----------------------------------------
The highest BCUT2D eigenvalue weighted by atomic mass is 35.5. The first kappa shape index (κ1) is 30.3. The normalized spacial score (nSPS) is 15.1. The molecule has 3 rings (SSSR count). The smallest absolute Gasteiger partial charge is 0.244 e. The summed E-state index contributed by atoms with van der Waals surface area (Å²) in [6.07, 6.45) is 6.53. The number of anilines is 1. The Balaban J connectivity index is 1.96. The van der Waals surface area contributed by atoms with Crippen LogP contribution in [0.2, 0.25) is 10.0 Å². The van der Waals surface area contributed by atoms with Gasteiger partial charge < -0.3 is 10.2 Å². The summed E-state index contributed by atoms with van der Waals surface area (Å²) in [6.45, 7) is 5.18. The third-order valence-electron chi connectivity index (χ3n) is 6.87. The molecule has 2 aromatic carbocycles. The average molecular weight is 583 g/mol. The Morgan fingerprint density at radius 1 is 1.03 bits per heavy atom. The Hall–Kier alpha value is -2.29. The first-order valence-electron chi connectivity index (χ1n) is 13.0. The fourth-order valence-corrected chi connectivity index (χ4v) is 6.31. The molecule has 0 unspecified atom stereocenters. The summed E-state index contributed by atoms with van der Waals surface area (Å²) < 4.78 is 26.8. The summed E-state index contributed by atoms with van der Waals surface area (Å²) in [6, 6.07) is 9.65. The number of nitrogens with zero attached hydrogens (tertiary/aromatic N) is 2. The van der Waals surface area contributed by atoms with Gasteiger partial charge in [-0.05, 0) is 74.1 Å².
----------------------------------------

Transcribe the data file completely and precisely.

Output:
The highest BCUT2D eigenvalue weighted by atomic mass is 35.5. The first kappa shape index (κ1) is 30.3. The normalized spacial score (nSPS) is 15.1. The molecule has 3 rings (SSSR count). The smallest absolute Gasteiger partial charge is 0.244 e. The summed E-state index contributed by atoms with van der Waals surface area (Å²) in [6.07, 6.45) is 6.53. The number of anilines is 1. The Balaban J connectivity index is 1.96. The van der Waals surface area contributed by atoms with Crippen LogP contribution in [0.2, 0.25) is 10.0 Å². The van der Waals surface area contributed by atoms with Gasteiger partial charge < -0.3 is 10.2 Å². The summed E-state index contributed by atoms with van der Waals surface area (Å²) in [6.45, 7) is 5.18. The third-order valence-electron chi connectivity index (χ3n) is 6.87. The molecule has 2 aromatic carbocycles. The average molecular weight is 583 g/mol. The Morgan fingerprint density at radius 1 is 1.03 bits per heavy atom. The Hall–Kier alpha value is -2.29. The first-order valence-electron chi connectivity index (χ1n) is 13.0. The fourth-order valence-corrected chi connectivity index (χ4v) is 6.31. The molecule has 0 unspecified atom stereocenters. The summed E-state index contributed by atoms with van der Waals surface area (Å²) < 4.78 is 26.8. The summed E-state index contributed by atoms with van der Waals surface area (Å²) in [6, 6.07) is 9.65. The number of nitrogens with zero attached hydrogens (tertiary/aromatic N) is 2. The van der Waals surface area contributed by atoms with Gasteiger partial charge in [-0.05, 0) is 74.1 Å².